September 30, 2022

Monogenic diabetes clinic (MDC): 3-year experience

Novella Rapini, Patrizia I. Patera, Riccardo Schiaffini, Paolo Ciampalini, Valentina Pampanini, Matteoli M. Cristina, Annalisa Deodati, Giorgia Bracaglia, Ottavia Porzio, Rosario Ruta, Antonio Novelli, Mafalda Mucciolo, Stefano Cianfarani, Fabrizio Barbetti

The most common cause of diabetes in children is polygenic autoimmune type 1 diabetes mellitus (T1DM); however, a significant proportion of patients in clinics have a single-gene pathogenic variation, which is suggestive of monogenic diabetes mellitus (MDM). The rapidly expanding field of MDM encompasses both common non-syndromic and rare syndromic subtypes, including genetic forms involving chromosome 6 aberrations and mitochondrial DNA mutations. With the use of next-generation sequencing, simultaneous screening of all MDM genes enables improved genetic diagnoses. This publication covers the first three years of the Monogenic Diabetes Clinic’s (MDC) efforts to optimize genetic testing for patients suspected of having a monogenic form of diabetes.


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Genetic testing eligibility required negative results for four T1DM-related autoantibodies, diabetes, or impaired fasting glucose (IFG) diagnosis. The majority of individuals with IFG plasma levels ≥ 100–125 mg/dl had an oral glucose tolerance test carried out. In situations where family history indicated autosomal dominant inheritance, testing took into account diabetes cases with onset after age 25. Lean patients with severe insulin resistance were screened for insulin receptor genetic changes. Referrals to the MDC came from diverse sources, including external hospitals, and self-referrals.


Utilizing the Twist Custom Panel kit, 8245 genes were subjected to clinical exome sequencing (CES) on genomic DNA. The Geneyx Analysis platform (Geneyx Genomex) was used to annotate variants and prioritize potential genes depending on the patient’s phenotype. An analysis was done on a “virtual panel” of genes linked to diabetes. Protein-changing, rare recessive homozygous, compound heterozygous, and pathogenic or probably pathogenic heterozygous variations were found using data filtering. Sanger sequencing was used to confirm potential causal variations, and variant classification followed ACMG/AMP criteria. Patients with CES-negative newborn diabetes mellitus underwent MS-MLPA analysis for 6q24 aberrations. Probands or guardians received explanations of the reports, and for new variants in rare genes, scientists had discussions with the Monogenic Diabetes Variant Curation Expert Panel.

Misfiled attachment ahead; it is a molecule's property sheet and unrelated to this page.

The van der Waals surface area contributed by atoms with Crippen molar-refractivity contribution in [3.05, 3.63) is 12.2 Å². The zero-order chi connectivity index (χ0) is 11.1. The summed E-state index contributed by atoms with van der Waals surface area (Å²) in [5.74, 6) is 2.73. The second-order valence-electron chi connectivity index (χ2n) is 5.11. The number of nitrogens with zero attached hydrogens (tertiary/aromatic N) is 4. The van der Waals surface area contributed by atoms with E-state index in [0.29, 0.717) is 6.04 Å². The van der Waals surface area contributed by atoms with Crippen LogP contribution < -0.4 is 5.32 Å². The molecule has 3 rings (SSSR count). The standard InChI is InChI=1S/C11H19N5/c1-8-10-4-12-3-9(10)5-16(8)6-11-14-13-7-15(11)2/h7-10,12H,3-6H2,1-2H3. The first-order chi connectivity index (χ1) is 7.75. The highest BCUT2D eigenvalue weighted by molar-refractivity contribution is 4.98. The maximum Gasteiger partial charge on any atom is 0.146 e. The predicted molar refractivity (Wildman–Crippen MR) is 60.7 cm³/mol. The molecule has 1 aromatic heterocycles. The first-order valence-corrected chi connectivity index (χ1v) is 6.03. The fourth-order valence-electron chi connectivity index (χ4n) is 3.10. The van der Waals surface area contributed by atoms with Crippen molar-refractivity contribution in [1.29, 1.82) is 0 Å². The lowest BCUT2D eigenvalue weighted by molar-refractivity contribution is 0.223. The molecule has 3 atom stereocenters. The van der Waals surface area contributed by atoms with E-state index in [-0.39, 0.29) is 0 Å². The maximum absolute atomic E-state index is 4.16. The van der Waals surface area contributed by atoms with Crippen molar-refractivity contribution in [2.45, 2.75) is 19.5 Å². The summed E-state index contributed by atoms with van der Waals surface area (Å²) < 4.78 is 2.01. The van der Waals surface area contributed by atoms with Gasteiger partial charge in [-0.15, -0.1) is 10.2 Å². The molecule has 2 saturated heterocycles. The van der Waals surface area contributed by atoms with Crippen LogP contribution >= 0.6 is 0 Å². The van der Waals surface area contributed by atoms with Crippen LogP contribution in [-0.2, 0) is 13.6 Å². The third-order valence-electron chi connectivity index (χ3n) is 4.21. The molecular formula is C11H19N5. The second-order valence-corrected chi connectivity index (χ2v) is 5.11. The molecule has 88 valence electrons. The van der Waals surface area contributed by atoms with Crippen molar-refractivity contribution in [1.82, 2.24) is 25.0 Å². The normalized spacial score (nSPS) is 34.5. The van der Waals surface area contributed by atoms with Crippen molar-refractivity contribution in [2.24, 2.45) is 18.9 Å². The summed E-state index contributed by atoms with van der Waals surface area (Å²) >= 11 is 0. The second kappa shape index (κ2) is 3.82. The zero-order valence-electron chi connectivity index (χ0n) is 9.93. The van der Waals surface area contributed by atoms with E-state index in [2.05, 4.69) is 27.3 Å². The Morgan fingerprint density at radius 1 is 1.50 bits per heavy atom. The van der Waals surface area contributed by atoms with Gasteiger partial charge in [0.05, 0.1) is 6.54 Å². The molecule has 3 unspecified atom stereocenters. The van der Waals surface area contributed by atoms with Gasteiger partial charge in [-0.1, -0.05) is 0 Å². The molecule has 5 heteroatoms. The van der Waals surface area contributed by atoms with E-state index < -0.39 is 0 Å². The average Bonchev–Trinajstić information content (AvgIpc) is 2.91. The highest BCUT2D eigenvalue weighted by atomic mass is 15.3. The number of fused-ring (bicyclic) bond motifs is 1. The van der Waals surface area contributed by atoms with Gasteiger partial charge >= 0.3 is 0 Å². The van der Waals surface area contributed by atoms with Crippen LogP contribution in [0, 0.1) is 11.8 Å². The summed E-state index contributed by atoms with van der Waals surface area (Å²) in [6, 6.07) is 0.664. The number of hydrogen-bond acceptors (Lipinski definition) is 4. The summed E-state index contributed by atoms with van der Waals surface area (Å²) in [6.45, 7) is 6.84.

The MDC evaluated 68 cases through CES after receiving 97 patient referrals over a three-year period, four of which were from outside of Europe. In 45.5% of the patients, CES found causal variations. Patients were divided into two groups for the study: Group 1 examined patients whose hyperglycemia was reported after the age of one year and found causal variations in genes including GCK, HNF1A, and HNF1B. In the group of neonatal diabetic mellitus patients (NDM; Group 2), the authors reported variations in genes such as KCNJ11, ABCC8, and PDX1 that were either pathogenic or likely pathogenic. This paper provides insights into customized treatment options and emphasizes the critical significance that genetic diagnosis plays in directing therapeutic decisions for monogenic diabetes.


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